Adjusting to the rise of activity-based working
Thursday November 24, 2016
Back in the old days, there was one rigid paradigm for doing work, and everyone had to adhere to it - they had no choice. People would simply come in to an office, sit at a desk and handle their responsibilities there from 9 to 5. There were no alternatives. It didn't matter whether the employee was feeling collaborative or independent, free-flowing or specifically goal-oriented; all the same, there was just a desk.
Business leaders have an understanding that different types of work are more effective in different environments.
Business leaders in the 21st century are starting to rethink that paradigm. They're developing an understanding that different types of work are more effective in different environments, so they're attempting to design workspaces that are better aligned with people's styles. In short, they're striving for an "activity-based" workspace.
The rise of activity-based work
Activity-based working environments have been especially visible in sectors like banking, technology, and digital media, where much of the talent has a keen interest in trying innovative new styles. Companies have begun introducing different sorts of office environments such as quiet rooms, dynamic, open plan, artistic areas to inspire creativity and social integration as well as "hubs" for team collaboration.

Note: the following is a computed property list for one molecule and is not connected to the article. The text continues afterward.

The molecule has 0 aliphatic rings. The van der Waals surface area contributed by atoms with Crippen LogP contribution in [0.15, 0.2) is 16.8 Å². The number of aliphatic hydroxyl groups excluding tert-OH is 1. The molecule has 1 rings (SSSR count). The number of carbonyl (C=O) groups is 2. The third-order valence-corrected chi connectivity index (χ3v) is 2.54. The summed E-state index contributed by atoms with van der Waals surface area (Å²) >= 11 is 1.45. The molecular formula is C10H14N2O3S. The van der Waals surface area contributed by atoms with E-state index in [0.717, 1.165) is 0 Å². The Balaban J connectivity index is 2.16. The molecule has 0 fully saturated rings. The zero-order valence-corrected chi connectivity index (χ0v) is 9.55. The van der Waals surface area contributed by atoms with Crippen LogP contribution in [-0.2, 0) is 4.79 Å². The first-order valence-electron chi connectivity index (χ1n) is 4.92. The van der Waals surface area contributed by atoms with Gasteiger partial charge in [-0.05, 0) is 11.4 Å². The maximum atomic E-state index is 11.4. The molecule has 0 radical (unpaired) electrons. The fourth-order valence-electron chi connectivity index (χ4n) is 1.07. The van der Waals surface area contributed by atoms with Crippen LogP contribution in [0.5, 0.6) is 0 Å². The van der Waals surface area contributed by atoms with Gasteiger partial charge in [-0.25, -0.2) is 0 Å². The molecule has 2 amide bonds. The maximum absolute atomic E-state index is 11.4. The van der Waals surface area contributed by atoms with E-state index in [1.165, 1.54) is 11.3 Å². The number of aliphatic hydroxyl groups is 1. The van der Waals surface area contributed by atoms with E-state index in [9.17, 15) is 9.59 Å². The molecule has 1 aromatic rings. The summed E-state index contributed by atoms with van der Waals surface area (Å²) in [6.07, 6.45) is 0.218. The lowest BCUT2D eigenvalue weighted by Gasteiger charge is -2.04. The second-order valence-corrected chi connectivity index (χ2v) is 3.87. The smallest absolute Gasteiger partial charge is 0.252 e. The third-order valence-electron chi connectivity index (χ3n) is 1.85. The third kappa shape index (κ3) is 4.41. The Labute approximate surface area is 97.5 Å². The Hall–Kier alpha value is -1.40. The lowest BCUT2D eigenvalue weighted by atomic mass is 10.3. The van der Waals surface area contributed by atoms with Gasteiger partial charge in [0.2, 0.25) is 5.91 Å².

This is different from the old model. A generation ago, you had a desk and tried to handle every task from there; the job adapted to fit the environment. Now, it's reversed. The environment adapts to fit the job.
How your company can make the transition
Are you considering making the transition to an activity-based environment at your company? Be forewarned - it's not something you can pull off overnight. It can be done, though. Simple Space advises planning the process thoroughly, breaking down the schedule into manageable parts and following a schedule. Maybe you'll introduce one new work environment per month over four months.
It's important to give your staff a suitable amount of time to learn their new environment and get used to being productive in it. Often, this process is smoothest when it's done piecemeal, giving people an opportunity to experience one new thing at a time.
Alongside creating an activity based work environment, the other thing you need to build a thriving business is people who will fit well into that kind of environment. The goal is to have an office and a staff that naturally go together.